@Adoptivemama I don't think it necessarily means RAD. Lots of kids who have attachment disorders DONT have RAD. I had some serious abandonment/attachment issues as an adopted kid but didn't have RAD.
My sister-in-law is much older now, but is a former foster child. She (and her four siblings) were removed from their bio-parents for extreme neglect. She was only two at removal, but bounced from home to home until she was put with DH's family. In public, she'd bark and growl at strangers. When she wasn't doing that, she'd mosey up to strangers and try to talk to them. Worse still, every woman she saw, including me the first time I met her, was greeted with "You are mommy?"
It does sound like attachment issues. My in-laws fixed this by telling her going up to strangers isn't allowed and talking to them isn't okay either if they didn't know them/tell her it's okay. It sort of backfired when she was four. At a graduation party, we were walking with her and the other child on our way to the car. People were telling us (specifically her, lol) "goodbye!" we nudged her to tell these people goodbye to be polite and she said, "But I don't know them! They're strangers." Lol :)
My DS was in a medically fragile group home. He had lots of different caregivers.
When he moved in with us, he would reach out for any random person to hold him, if they smiled at him. At the store, etc... It was a little embarrassing! ;)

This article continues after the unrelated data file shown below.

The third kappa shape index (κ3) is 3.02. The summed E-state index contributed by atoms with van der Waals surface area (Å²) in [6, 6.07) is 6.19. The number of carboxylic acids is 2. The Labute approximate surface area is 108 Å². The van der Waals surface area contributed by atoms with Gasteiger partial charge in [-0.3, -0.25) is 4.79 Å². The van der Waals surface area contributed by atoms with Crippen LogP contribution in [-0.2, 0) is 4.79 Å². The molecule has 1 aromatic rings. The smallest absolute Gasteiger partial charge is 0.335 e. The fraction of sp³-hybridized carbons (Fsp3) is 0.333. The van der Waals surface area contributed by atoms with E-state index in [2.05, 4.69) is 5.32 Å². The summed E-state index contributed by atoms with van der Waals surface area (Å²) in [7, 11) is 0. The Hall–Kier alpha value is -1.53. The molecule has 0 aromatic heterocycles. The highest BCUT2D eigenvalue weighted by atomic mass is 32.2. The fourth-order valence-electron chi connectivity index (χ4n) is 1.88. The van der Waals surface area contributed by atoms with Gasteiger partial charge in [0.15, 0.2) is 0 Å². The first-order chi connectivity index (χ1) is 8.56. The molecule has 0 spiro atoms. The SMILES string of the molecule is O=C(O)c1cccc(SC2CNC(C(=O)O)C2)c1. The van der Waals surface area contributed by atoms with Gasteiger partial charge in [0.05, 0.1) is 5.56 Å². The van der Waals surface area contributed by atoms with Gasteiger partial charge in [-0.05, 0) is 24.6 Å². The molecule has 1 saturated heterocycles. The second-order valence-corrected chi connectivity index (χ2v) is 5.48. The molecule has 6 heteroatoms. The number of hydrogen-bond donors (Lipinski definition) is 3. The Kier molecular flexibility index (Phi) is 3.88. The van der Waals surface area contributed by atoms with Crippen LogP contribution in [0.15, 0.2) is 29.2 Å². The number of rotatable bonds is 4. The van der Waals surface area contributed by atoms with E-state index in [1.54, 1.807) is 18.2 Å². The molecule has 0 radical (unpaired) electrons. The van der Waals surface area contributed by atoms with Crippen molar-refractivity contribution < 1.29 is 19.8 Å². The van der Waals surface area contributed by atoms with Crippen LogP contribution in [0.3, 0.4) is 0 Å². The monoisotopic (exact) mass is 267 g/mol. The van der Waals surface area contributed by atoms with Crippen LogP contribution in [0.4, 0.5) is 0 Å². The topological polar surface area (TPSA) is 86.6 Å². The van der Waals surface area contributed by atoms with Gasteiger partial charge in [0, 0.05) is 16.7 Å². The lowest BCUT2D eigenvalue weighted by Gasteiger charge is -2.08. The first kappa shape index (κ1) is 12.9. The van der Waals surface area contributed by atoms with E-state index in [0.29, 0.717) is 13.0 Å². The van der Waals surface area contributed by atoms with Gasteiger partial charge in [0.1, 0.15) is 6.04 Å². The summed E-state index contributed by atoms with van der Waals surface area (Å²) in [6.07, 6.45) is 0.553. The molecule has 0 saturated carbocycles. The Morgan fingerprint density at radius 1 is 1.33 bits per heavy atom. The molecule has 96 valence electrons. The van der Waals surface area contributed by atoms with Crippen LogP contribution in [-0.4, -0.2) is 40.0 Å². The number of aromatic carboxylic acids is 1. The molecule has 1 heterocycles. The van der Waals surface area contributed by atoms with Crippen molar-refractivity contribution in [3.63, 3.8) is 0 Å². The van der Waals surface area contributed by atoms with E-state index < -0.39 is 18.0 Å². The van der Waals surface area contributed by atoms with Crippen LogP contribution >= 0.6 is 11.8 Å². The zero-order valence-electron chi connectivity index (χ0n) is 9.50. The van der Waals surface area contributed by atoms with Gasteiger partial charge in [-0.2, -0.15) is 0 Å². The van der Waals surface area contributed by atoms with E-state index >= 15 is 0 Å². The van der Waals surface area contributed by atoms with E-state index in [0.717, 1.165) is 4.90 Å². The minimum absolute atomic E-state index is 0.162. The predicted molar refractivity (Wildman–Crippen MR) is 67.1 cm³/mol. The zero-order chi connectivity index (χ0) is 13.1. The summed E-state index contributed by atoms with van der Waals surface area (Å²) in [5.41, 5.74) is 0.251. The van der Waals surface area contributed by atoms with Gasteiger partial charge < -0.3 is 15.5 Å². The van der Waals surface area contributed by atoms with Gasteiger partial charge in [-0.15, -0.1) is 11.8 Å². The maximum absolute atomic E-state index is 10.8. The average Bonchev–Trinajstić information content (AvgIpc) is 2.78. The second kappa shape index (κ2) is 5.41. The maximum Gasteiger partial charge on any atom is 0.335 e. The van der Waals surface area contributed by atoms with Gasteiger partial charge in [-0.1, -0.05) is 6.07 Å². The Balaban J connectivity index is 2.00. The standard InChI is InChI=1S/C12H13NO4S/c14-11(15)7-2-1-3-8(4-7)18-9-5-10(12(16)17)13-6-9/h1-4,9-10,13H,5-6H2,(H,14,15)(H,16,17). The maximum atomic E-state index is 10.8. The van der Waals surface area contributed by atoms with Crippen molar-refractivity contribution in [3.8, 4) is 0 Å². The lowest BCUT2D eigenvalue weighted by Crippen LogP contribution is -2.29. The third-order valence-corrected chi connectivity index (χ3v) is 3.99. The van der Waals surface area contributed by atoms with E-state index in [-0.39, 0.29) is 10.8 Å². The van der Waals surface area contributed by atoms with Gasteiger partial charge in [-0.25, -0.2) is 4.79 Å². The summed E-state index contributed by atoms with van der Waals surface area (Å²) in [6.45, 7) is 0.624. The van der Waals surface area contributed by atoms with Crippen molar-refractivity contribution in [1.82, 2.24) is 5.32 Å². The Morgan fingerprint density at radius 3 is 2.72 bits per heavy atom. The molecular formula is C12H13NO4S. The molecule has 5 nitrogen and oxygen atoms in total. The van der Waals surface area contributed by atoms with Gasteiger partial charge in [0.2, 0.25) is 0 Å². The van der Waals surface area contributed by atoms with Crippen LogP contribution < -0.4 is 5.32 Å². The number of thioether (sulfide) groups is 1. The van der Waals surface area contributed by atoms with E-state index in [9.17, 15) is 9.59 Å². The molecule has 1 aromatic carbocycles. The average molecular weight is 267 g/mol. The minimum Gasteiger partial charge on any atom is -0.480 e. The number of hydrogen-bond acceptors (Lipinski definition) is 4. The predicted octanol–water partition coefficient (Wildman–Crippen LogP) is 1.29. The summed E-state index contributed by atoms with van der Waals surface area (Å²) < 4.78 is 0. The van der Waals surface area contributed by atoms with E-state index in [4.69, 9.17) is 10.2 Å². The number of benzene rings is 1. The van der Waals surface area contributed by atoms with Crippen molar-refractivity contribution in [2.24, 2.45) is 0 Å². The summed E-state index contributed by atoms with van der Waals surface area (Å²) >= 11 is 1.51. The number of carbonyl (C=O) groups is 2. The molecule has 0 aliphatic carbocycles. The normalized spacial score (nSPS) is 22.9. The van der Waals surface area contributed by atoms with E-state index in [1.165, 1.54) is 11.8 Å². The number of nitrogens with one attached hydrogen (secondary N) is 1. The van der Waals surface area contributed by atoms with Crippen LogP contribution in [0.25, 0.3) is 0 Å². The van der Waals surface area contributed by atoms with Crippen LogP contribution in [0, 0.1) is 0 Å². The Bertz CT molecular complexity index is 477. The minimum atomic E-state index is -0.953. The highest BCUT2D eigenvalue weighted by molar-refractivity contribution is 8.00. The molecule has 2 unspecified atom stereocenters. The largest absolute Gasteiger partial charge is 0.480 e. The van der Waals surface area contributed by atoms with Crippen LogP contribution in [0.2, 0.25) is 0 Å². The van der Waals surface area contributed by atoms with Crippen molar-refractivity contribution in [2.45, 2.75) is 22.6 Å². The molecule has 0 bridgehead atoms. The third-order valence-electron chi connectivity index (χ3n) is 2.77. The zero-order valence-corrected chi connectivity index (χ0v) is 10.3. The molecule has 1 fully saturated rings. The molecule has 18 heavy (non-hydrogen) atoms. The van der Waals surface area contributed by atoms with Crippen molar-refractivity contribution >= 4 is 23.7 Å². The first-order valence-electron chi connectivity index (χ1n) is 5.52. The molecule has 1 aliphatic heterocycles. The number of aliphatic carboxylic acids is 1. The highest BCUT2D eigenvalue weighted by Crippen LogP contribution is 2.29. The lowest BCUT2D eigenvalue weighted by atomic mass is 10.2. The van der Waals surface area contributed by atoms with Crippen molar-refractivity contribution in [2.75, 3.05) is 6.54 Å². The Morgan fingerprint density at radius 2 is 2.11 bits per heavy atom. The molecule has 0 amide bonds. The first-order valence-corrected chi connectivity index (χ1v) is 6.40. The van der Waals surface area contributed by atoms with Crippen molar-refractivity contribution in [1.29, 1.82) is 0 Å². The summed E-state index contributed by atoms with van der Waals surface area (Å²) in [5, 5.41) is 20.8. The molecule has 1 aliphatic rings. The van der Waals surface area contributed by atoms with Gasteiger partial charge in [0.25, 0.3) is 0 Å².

So for the first few months, DH and I made sure we were the only ones meeting his needs. No one else could feed, change, comfort when hurt, etc... Obviously they could hold and play with him, but we were "his people". It didn't take long, and he knew we were it. He is still very social, talking to everyone we pass at the store, but he won't reach out to them, and is attached to us as mom and dad.
She is probably having trouble attaching, but with time it will come!
My fs is the same way. Talks to everyone that crosses his path, would easily jump into someone's lap, would go with anyone, etc. He also calls every woman he comes across, mom. Bm is very young and has inadequate housing which is why he's in care (along with domestic abuse). So I'm thinking he probably stayed at many different homes. I've tried to rock him to sleep when I can and show him individual attention hoping he will bond with us and not every stranger that passes him.
If you think about it, foster kids have no way to really develop proper boundaries around strangers.
How do you teach them that the nice looking lady at the grocery store is a stranger and you should not take her hand and go with her, but the nice looking lady that transports for DHS is someone that can just pick you up from daycare and lead you away?
At least for my kids Strangers are how you see mommy. The stranger that works for DHS picks them up and takes them to see mommy.
There is a really fantastic article about teaching kids about Tricky People instead of teaching them about strangers.
[url=]Tricky People Are the New Strangers[/url]